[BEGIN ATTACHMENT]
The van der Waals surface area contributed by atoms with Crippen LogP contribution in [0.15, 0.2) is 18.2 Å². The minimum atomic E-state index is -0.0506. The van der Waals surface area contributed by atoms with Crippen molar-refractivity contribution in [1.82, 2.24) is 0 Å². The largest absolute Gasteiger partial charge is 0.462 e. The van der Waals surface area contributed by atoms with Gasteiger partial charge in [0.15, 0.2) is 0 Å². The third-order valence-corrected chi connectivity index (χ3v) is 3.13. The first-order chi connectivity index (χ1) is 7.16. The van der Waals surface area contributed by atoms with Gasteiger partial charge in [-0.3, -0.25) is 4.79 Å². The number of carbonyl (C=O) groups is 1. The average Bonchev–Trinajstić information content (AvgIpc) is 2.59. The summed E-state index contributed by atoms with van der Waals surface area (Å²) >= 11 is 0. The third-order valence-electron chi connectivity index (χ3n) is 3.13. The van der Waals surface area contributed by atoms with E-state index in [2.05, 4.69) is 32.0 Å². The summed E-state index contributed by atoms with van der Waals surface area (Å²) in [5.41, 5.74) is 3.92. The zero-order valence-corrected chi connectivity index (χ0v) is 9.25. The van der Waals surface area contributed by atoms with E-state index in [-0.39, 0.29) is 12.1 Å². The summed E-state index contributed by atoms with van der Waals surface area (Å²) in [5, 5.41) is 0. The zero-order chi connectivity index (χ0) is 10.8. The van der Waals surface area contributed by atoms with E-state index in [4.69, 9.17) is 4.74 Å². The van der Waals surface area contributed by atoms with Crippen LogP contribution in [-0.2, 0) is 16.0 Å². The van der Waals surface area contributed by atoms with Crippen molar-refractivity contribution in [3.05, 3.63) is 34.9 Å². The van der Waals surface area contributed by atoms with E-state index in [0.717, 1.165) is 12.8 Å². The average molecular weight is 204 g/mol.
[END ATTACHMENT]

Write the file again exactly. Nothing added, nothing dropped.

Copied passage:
The van der Waals surface area contributed by atoms with Crippen LogP contribution in [0.15, 0.2) is 18.2 Å². The minimum atomic E-state index is -0.0506. The van der Waals surface area contributed by atoms with Crippen molar-refractivity contribution in [1.82, 2.24) is 0 Å². The largest absolute Gasteiger partial charge is 0.462 e. The van der Waals surface area contributed by atoms with Gasteiger partial charge in [0.15, 0.2) is 0 Å². The third-order valence-corrected chi connectivity index (χ3v) is 3.13. The first-order chi connectivity index (χ1) is 7.16. The van der Waals surface area contributed by atoms with Gasteiger partial charge in [-0.3, -0.25) is 4.79 Å². The number of carbonyl (C=O) groups is 1. The average Bonchev–Trinajstić information content (AvgIpc) is 2.59. The summed E-state index contributed by atoms with van der Waals surface area (Å²) >= 11 is 0. The third-order valence-electron chi connectivity index (χ3n) is 3.13. The van der Waals surface area contributed by atoms with E-state index in [2.05, 4.69) is 32.0 Å². The summed E-state index contributed by atoms with van der Waals surface area (Å²) in [5.41, 5.74) is 3.92. The zero-order valence-corrected chi connectivity index (χ0v) is 9.25. The van der Waals surface area contributed by atoms with E-state index in [-0.39, 0.29) is 12.1 Å². The summed E-state index contributed by atoms with van der Waals surface area (Å²) in [5, 5.41) is 0. The zero-order chi connectivity index (χ0) is 10.8. The van der Waals surface area contributed by atoms with E-state index in [4.69, 9.17) is 4.74 Å². The van der Waals surface area contributed by atoms with Crippen LogP contribution in [-0.2, 0) is 16.0 Å². The van der Waals surface area contributed by atoms with Crippen molar-refractivity contribution in [3.05, 3.63) is 34.9 Å². The van der Waals surface area contributed by atoms with E-state index in [0.717, 1.165) is 12.8 Å². The average molecular weight is 204 g/mol.